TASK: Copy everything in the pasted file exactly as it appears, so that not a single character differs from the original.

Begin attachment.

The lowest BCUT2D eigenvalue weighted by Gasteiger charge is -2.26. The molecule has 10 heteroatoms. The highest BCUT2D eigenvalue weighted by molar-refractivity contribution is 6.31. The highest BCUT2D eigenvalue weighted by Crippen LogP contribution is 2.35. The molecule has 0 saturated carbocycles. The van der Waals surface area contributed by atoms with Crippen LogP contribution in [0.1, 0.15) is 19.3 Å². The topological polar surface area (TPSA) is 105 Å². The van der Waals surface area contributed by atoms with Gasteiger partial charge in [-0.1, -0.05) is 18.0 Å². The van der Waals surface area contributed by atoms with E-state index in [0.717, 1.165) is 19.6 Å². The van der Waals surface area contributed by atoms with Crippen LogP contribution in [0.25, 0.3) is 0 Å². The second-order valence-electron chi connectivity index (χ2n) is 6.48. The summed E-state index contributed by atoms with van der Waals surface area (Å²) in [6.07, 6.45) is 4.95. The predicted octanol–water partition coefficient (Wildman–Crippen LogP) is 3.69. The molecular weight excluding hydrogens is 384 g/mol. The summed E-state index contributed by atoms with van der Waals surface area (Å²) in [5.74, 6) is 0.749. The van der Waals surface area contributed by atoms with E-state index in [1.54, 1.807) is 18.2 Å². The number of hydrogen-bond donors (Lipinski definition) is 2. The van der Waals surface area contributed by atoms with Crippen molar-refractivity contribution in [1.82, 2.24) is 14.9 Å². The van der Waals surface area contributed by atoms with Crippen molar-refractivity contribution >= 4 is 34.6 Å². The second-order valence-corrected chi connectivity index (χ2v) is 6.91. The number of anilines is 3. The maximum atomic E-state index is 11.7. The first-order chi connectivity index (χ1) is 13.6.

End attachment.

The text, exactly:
The lowest BCUT2D eigenvalue weighted by Gasteiger charge is -2.26. The molecule has 10 heteroatoms. The highest BCUT2D eigenvalue weighted by molar-refractivity contribution is 6.31. The highest BCUT2D eigenvalue weighted by Crippen LogP contribution is 2.35. The molecule has 0 saturated carbocycles. The van der Waals surface area contributed by atoms with Crippen LogP contribution in [0.1, 0.15) is 19.3 Å². The topological polar surface area (TPSA) is 105 Å². The van der Waals surface area contributed by atoms with Gasteiger partial charge in [-0.1, -0.05) is 18.0 Å². The van der Waals surface area contributed by atoms with E-state index in [0.717, 1.165) is 19.6 Å². The van der Waals surface area contributed by atoms with Crippen LogP contribution in [0.25, 0.3) is 0 Å². The second-order valence-electron chi connectivity index (χ2n) is 6.48. The summed E-state index contributed by atoms with van der Waals surface area (Å²) in [6.07, 6.45) is 4.95. The predicted octanol–water partition coefficient (Wildman–Crippen LogP) is 3.69. The molecular weight excluding hydrogens is 384 g/mol. The summed E-state index contributed by atoms with van der Waals surface area (Å²) in [5.74, 6) is 0.749. The van der Waals surface area contributed by atoms with E-state index in [1.54, 1.807) is 18.2 Å². The number of hydrogen-bond donors (Lipinski definition) is 2. The van der Waals surface area contributed by atoms with Crippen molar-refractivity contribution in [1.82, 2.24) is 14.9 Å². The van der Waals surface area contributed by atoms with Crippen molar-refractivity contribution >= 4 is 34.6 Å². The second-order valence-corrected chi connectivity index (χ2v) is 6.91. The number of anilines is 3. The maximum atomic E-state index is 11.7. The first-order chi connectivity index (χ1) is 13.6.